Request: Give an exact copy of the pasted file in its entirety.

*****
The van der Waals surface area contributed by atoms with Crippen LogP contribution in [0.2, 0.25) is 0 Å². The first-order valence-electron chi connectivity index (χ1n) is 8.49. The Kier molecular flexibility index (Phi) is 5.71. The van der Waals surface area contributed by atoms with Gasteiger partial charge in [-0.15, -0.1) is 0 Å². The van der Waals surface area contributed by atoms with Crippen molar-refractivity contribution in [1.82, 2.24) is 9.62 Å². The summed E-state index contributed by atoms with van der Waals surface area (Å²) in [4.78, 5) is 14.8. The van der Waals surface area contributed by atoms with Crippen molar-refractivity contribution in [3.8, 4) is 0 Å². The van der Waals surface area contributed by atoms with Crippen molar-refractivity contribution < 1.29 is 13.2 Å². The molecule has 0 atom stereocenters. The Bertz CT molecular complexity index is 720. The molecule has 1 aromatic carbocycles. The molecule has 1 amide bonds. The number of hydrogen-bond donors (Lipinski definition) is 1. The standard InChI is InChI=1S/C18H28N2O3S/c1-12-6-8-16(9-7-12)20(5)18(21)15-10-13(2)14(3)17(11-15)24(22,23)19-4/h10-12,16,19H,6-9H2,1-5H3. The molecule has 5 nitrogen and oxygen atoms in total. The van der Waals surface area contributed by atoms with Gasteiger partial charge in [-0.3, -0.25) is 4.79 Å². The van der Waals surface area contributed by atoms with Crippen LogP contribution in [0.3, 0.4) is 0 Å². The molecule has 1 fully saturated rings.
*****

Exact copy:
The van der Waals surface area contributed by atoms with Crippen LogP contribution in [0.2, 0.25) is 0 Å². The first-order valence-electron chi connectivity index (χ1n) is 8.49. The Kier molecular flexibility index (Phi) is 5.71. The van der Waals surface area contributed by atoms with Gasteiger partial charge in [-0.15, -0.1) is 0 Å². The van der Waals surface area contributed by atoms with Crippen molar-refractivity contribution in [1.82, 2.24) is 9.62 Å². The summed E-state index contributed by atoms with van der Waals surface area (Å²) in [4.78, 5) is 14.8. The van der Waals surface area contributed by atoms with Crippen molar-refractivity contribution in [3.8, 4) is 0 Å². The van der Waals surface area contributed by atoms with Crippen molar-refractivity contribution < 1.29 is 13.2 Å². The molecule has 0 atom stereocenters. The Bertz CT molecular complexity index is 720. The molecule has 1 aromatic carbocycles. The molecule has 1 amide bonds. The number of hydrogen-bond donors (Lipinski definition) is 1. The standard InChI is InChI=1S/C18H28N2O3S/c1-12-6-8-16(9-7-12)20(5)18(21)15-10-13(2)14(3)17(11-15)24(22,23)19-4/h10-12,16,19H,6-9H2,1-5H3. The molecule has 5 nitrogen and oxygen atoms in total. The van der Waals surface area contributed by atoms with Gasteiger partial charge in [-0.3, -0.25) is 4.79 Å². The van der Waals surface area contributed by atoms with Crippen LogP contribution in [0.3, 0.4) is 0 Å². The molecule has 1 fully saturated rings.